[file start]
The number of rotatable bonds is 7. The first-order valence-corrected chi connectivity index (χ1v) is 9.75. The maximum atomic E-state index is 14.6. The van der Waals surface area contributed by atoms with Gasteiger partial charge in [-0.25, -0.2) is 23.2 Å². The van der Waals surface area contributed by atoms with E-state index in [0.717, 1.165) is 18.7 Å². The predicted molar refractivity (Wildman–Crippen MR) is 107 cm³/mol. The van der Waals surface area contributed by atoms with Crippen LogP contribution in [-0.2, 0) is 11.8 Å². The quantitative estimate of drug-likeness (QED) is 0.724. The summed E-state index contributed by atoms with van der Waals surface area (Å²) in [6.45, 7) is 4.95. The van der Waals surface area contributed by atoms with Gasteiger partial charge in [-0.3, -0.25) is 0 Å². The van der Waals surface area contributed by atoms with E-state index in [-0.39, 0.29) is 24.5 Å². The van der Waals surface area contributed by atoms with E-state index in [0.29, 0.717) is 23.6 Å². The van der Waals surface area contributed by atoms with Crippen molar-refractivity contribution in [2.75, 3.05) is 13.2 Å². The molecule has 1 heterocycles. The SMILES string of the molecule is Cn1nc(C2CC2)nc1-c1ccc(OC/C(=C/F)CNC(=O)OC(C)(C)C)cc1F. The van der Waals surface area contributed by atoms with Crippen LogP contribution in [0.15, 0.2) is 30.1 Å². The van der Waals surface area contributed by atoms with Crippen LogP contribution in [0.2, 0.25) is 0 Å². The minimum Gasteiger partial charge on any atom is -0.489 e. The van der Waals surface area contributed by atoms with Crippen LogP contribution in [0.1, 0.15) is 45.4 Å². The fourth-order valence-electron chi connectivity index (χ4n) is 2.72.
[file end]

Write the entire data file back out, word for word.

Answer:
The number of rotatable bonds is 7. The first-order valence-corrected chi connectivity index (χ1v) is 9.75. The maximum atomic E-state index is 14.6. The van der Waals surface area contributed by atoms with Gasteiger partial charge in [-0.25, -0.2) is 23.2 Å². The van der Waals surface area contributed by atoms with E-state index in [0.717, 1.165) is 18.7 Å². The predicted molar refractivity (Wildman–Crippen MR) is 107 cm³/mol. The van der Waals surface area contributed by atoms with Crippen LogP contribution in [-0.2, 0) is 11.8 Å². The quantitative estimate of drug-likeness (QED) is 0.724. The summed E-state index contributed by atoms with van der Waals surface area (Å²) in [6.45, 7) is 4.95. The van der Waals surface area contributed by atoms with Gasteiger partial charge in [-0.3, -0.25) is 0 Å². The van der Waals surface area contributed by atoms with E-state index in [-0.39, 0.29) is 24.5 Å². The van der Waals surface area contributed by atoms with E-state index in [0.29, 0.717) is 23.6 Å². The van der Waals surface area contributed by atoms with Crippen molar-refractivity contribution in [2.75, 3.05) is 13.2 Å². The molecule has 1 heterocycles. The SMILES string of the molecule is Cn1nc(C2CC2)nc1-c1ccc(OC/C(=C/F)CNC(=O)OC(C)(C)C)cc1F. The van der Waals surface area contributed by atoms with Crippen LogP contribution in [0.15, 0.2) is 30.1 Å². The van der Waals surface area contributed by atoms with Crippen LogP contribution in [0.2, 0.25) is 0 Å². The minimum Gasteiger partial charge on any atom is -0.489 e. The van der Waals surface area contributed by atoms with Crippen LogP contribution in [0.1, 0.15) is 45.4 Å². The fourth-order valence-electron chi connectivity index (χ4n) is 2.72.